As you drive through the mountains of Tinos, you’ll keep seeing dovecotes. Built in the 1700s, they look like miniature castles. They were actually used to house pigeons, which were raised for meat and fertiliser. More than 1000 dot the landscape.
As you ascend the mountain roads, it feels as if you are literally driving into the clouds. It’s a strange feeling when the top of the island levels out and there are suddenly farm fields rather than craggy slopes.
While not the biggest mountain on the island, Mount Exobourgo is one of the strangest-looking — that’s it in the distance. Tinos is the kind of island where you might encounter a horse, a cow, or a goat just wandering along the paths or come across ancient-looking walls.
Remains of civilizations dating back to the Copper Age (5000 BCE) have been found near Mount Exobourgo. You can visit the historic ruins at Exobourgo, but I didn’t have time. I had too many sights to see.
In 1842, Alexis de Valon, a French traveller, wrote of Tinos: “The whole island is cultivated with great determination, almost in defiance of nature; in the absence of soil, the inhabitants even plough the rocks.” When you are driving across the peak of Tinos, it feels that way.
Next, I headed to Volax, a village of 51 people (51!) built among a unique geological formation of giant round rocks. The nearly perfectly round boulders cover the landscape around the town. It feels like another planet.
The town looks like a Cycladic postcard. Quiet and quaint, it features numerous shops where townspeople sell handicrafts like pottery, painted rocks, tablecloths, and baskets, as well as local honey.
Nestled in the mountains, Volax is an interesting place to spend an hour wandering through the narrow streets and simply taking in the strange landscape. The rocks are supposedly the result of a volcanic eruption from thousands of years ago.
One of the most rewarding parts of walking around Volax is finding all the doors and walls chalked or carved with poems. I wish I could read Greek so I could understand.
As I drove from Volax to the northern side of the island, I got a glimpse of the coast. The layering of hills and peaks sliding into the Mediterranean Sea was a sight to marvel at.
Every few miles it seemed, the entire landscape would change — not a small feat for an island as tiny as Tinos. Much of the mountains and hillsides seemed to be cut into terraces for farming. As I drove, the wind carried the earthy smell of thyme.
While Tinos has plenty of beaches, they are nothing like the glitzy beach bars found in Mykonos. Most looked like this one in Kolimbithra. Here, the meltemi winds that batter the island created a kind of wave pool. It looked like a ton of fun to surf.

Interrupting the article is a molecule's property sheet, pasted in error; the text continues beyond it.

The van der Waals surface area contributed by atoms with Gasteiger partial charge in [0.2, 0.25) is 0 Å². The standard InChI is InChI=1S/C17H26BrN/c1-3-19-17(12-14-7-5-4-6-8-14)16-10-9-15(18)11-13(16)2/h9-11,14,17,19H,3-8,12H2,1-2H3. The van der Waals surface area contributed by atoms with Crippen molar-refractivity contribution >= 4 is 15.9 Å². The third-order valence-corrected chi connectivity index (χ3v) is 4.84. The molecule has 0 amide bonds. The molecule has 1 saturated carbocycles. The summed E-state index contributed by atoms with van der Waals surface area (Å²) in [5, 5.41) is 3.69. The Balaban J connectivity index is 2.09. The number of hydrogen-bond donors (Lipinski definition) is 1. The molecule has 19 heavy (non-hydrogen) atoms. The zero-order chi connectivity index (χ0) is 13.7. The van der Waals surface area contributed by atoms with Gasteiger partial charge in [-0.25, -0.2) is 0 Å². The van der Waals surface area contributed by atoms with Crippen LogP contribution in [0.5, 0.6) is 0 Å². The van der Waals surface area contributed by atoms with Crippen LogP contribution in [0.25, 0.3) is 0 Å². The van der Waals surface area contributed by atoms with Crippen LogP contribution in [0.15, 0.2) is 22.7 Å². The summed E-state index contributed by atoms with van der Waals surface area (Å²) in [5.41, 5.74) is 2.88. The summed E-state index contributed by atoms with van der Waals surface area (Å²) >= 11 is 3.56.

The beaches in Tinos have a wild quality about them. This isn’t the place to sip a mai tai — this is where you open a local bottle of wine, stick it in the sand, and take a nap on your blanket.
Off the beach are numerous fields and vineyards. Tinos has its own local beer and wine, the most famous of which are from the Nissos brewery and the T-Oinos winery.
Driving in Tinos, you feel lost in time. I could have sworn that the day I spent driving around the island lasted a week. But maybe that’s because I was terrified as I whipped up and down the mountains from village to village on the seemingly endless one-lane roads.
The lost-in-time quality is enhanced by sites like Isternia, a village made nearly entirely of marble sculpture. Tinos is known for being the birthplace of many of Greece’s most famous sculptors.
One of my last stops was Panormos, on the northeast tip of the island. You reach it by passing through Pyrgos, one of the island’s largest towns. Panormos feels like the edge of the world. There are a few fishing boats in the dock, while the port is dotted with windswept tavernas where one can picture fishers eating after a long day’s work.
After Panormos, it was time to head back toward Chora — preferably before dark, as the sunset is most visible on the southern side of the island. But I was taking it easy on these roads, lest I fall off a cliff into the stunning greenery.
I could fill a book with all the stunning views I saw in Tinos. Each was fighting in an internal competition to be the most beautiful sight I had seen yet. Look one way, and you see tiny islands peeking out of the azure water … look another way, and you’ll see fields of moss-coloured shrubs stretching into the distance.
When the sun starts to fall into the horizon line, shading the entire island in gold, it becomes apparent that this unheralded landscape is one of the most beautiful (and largely unseen) in the world.
The news about Tinos is out. Earlier this year, the island was named “Greece’s Leading Guest Experience Destination” at the World Travel Awards (the Oscars for tourism). And the island says it has seen a 40 per cent increase in tourism this year.
The essence of Tinos feels like a place and not a destination. One would hope that if the island were to suddenly receive a wave of tourists, the residents could bring them in without losing the culture that makes it so unique.